Sunday, November 29, 2009

"We're leaving if they take our house."

A story in today's Times-Picayune highlights the sad absurdity that passes for reality in The Footprint:

Louisiana Recovery Authority data shows that Road Home paid owners of 41 properties at least $3.2 million and perhaps more than $3.4 million to rebuild in the neighborhood bounded by Tulane Avenue, South Rocheblave Street, Canal Street and South Claiborne Avenue.

Those properties are among the 432 residential, commercial and vacant parcels the state is in the process of expropriating to make way for the hospitals. The state plans to build the 424-bed successor to Charity Hospital between Galvez Street and Claiborne Avenue. The U.S. Department of Veterans Affairs plans a 200-bed facility across Galvez. It's unknown at this point how much the buyouts will cost.

Homeowners suffered the devastation of Katrina and were intrepid enough to return and rebuild with state and federal assistance...only to have the city, state, and federal governments turn around a few years later and force them out of their homes, spending more government dollars to acquire the same properties. 

I can understand how someone faced with that prospect would feel betrayed enough to leave the city for good, as Bobbi Rogers, a resident, expressed in the quote at the top of this post.

Saturday, November 28, 2009

A Different Angle

At Wally Fest, I had a chance to meet a number of people who work for The Phoenix of New Orleans, or PNOLA, a rebuilding organization that channels volunteers and resources to low income homeowners in New Orleans.

Based on Broad Street just blocks from the VA footprint, the organization focused specifically on rebuilding Lower Mid-City since Hurricane Katrina.

It was interesting to hear about Lower Mid-City from a different perspective.  As individuals who had invested a great deal in bringing the neighborhood back after the storm, they had built up an intimate knowledge of the people and structures that comprise The Footprint.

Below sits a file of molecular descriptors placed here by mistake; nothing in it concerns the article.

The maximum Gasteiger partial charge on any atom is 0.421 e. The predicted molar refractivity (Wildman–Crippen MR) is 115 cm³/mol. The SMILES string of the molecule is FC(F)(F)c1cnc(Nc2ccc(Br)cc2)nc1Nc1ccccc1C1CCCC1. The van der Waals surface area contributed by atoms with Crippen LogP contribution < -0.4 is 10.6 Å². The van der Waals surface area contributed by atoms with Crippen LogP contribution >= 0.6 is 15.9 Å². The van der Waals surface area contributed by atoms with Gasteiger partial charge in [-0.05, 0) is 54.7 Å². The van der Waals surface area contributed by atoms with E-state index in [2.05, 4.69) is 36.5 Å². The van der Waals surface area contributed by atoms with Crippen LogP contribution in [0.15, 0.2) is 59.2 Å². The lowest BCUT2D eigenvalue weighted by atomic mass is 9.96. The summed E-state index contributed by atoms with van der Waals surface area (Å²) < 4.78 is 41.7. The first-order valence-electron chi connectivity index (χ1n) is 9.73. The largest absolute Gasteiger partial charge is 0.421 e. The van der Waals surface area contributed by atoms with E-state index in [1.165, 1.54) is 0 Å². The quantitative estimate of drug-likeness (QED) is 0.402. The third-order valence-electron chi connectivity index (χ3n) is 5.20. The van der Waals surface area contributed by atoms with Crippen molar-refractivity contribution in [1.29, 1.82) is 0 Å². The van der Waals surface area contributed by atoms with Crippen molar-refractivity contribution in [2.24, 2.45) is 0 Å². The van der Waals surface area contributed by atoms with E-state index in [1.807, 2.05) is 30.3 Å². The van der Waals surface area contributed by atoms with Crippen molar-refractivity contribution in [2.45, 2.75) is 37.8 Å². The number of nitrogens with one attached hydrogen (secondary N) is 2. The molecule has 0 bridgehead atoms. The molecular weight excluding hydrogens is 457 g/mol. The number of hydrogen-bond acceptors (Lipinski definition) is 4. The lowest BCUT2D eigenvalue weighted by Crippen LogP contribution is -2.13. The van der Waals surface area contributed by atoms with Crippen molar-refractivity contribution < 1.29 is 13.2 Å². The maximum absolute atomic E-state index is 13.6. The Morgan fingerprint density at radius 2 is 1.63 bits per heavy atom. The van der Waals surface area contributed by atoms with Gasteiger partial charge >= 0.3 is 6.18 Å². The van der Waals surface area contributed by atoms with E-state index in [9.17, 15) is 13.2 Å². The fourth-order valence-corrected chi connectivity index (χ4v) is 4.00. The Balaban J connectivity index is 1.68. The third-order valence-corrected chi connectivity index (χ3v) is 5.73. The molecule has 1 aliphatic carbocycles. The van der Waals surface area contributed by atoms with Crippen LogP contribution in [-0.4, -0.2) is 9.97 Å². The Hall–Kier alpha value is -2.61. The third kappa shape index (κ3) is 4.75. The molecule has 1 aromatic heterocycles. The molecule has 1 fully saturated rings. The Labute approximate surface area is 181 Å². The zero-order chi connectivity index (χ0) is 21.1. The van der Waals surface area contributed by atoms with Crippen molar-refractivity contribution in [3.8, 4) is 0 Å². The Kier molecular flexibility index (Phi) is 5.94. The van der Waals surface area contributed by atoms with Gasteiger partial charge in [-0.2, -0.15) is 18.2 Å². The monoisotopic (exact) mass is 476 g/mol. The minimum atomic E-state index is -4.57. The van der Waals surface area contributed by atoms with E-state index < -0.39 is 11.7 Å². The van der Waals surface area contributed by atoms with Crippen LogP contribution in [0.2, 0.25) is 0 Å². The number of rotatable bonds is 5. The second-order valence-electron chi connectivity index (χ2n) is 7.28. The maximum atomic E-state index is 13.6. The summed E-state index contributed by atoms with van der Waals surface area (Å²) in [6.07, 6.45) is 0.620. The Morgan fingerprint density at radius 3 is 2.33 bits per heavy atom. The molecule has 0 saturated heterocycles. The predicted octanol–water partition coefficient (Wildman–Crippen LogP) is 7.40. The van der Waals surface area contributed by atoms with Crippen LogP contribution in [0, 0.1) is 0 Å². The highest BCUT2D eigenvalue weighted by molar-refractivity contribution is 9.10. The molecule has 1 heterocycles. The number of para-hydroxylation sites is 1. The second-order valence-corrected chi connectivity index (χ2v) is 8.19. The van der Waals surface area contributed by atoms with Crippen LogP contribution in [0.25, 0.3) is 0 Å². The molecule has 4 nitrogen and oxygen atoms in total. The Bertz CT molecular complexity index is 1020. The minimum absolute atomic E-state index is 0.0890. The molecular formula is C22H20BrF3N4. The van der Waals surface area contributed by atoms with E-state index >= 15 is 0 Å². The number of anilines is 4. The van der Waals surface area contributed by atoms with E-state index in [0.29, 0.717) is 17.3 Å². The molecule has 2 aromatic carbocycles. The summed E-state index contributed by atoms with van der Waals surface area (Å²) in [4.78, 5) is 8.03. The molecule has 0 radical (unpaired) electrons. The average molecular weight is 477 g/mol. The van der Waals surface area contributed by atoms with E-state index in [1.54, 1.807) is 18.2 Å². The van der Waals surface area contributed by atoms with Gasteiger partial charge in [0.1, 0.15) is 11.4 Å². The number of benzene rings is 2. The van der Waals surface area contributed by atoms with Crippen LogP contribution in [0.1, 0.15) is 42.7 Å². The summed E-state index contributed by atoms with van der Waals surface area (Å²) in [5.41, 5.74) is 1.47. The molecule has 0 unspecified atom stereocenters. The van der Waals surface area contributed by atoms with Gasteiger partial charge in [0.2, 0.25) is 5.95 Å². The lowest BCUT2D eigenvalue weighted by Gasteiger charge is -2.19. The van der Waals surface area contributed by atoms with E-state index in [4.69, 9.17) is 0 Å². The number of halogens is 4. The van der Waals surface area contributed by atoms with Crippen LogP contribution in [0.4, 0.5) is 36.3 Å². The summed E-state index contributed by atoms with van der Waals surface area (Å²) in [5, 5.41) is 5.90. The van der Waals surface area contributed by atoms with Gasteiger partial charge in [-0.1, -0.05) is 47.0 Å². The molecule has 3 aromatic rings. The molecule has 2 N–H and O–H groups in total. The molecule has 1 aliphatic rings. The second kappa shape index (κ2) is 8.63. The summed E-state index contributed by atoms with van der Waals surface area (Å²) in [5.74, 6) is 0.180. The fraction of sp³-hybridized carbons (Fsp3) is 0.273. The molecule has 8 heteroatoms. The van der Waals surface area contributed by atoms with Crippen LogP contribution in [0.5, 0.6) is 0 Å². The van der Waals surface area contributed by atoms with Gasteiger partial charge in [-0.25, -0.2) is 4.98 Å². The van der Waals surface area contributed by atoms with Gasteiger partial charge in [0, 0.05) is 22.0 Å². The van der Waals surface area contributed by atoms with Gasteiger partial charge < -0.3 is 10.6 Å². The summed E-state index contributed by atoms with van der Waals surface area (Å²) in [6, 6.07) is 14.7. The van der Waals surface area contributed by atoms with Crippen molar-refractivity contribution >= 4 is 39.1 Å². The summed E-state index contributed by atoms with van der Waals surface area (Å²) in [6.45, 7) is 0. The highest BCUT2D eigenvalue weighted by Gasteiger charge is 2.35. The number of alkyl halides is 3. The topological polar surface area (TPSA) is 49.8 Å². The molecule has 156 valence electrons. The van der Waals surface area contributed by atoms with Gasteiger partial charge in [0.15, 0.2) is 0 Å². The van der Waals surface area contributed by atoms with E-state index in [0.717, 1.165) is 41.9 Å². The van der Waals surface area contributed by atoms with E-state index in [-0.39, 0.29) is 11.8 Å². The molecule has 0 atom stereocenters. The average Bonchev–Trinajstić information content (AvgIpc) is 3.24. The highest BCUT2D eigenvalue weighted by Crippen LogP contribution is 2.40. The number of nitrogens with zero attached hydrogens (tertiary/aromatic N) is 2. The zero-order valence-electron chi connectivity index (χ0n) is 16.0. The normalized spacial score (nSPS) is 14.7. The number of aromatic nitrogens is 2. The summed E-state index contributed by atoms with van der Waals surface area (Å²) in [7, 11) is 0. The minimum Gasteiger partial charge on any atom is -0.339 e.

I also learned that the building and repair moratorium for area, instituted in December 2007, did in fact expire at some point.  I noticed that a building, an old store of some sort, directly across from Outer Banks Bar at the intersection of Palmyra and S. Tonti had very recently been spruced up and painted a bright salmon pink.  It's not clear to me whether the owner is looking to use the building, or if he or she is merely taking advantage of the lack of moratorium to obtain a higher buyout price from the state when it comes down to expropriation.  Here's a Google Streetview look at the building

As a side note, it's interesting to peruse the Streetview images inside the footprint, as they all come from a time closer to Katrina where damage is much more extensive than one would see today.

Since I mentioned the state buyout, though, I should note...several properties in the VA footprint have been successfully purchased by the state in the past month.  I hope to do a more extensive post focusing on those purchases and what they mean soon.

Thursday, November 26, 2009

Wednesday, November 25, 2009

Same Face, New Body

220-222. S. Johnson St.
Notice that the entire rear of the house has new windows and siding--at the very least.

Tuesday, November 24, 2009


2000 block of Cleveland Ave.

Monday, November 23, 2009

Sunday, November 22, 2009

Saturday, November 21, 2009

Friday, November 20, 2009


I've seen this building from Claiborne in the past. But until recently, I had never viewed it from any other perspective. I was surprised to find out just how interesting the building was when I came at it from another angle - the second story is offset from center in a manner that seems almost more post-modern than early twentieth century Arts and Crafts.

Thursday, November 19, 2009

Tuesday, November 17, 2009

Closer to a Reprieve for the VA Footprint?

There's certainly a glimmer of hope to be found in the big news out of Baton Rouge today:

Moments ago, by a 7-3 vote, the Commission on Streamlining Government passed a motion ordering an independent study weighing all possible alternatives to, and the efficacy of, the proposed $1.2 billion LSU medical complex. The study will represent the first ever independent analysis in the ongoing controversy over the abandonment of Charity Hospital and new plans to expropriate and demolish private property in Lower Mid-City to make way for a sprawling new medical center campus.

As Save Charity notes, this will be the first state-commissioned independent study on the issue.

Additionally, any potential delay or alternative is a good thing for the residents of the VA Footprint who don't want to be forced out of their it makes the ultimate destruction of the neighborhood less likely.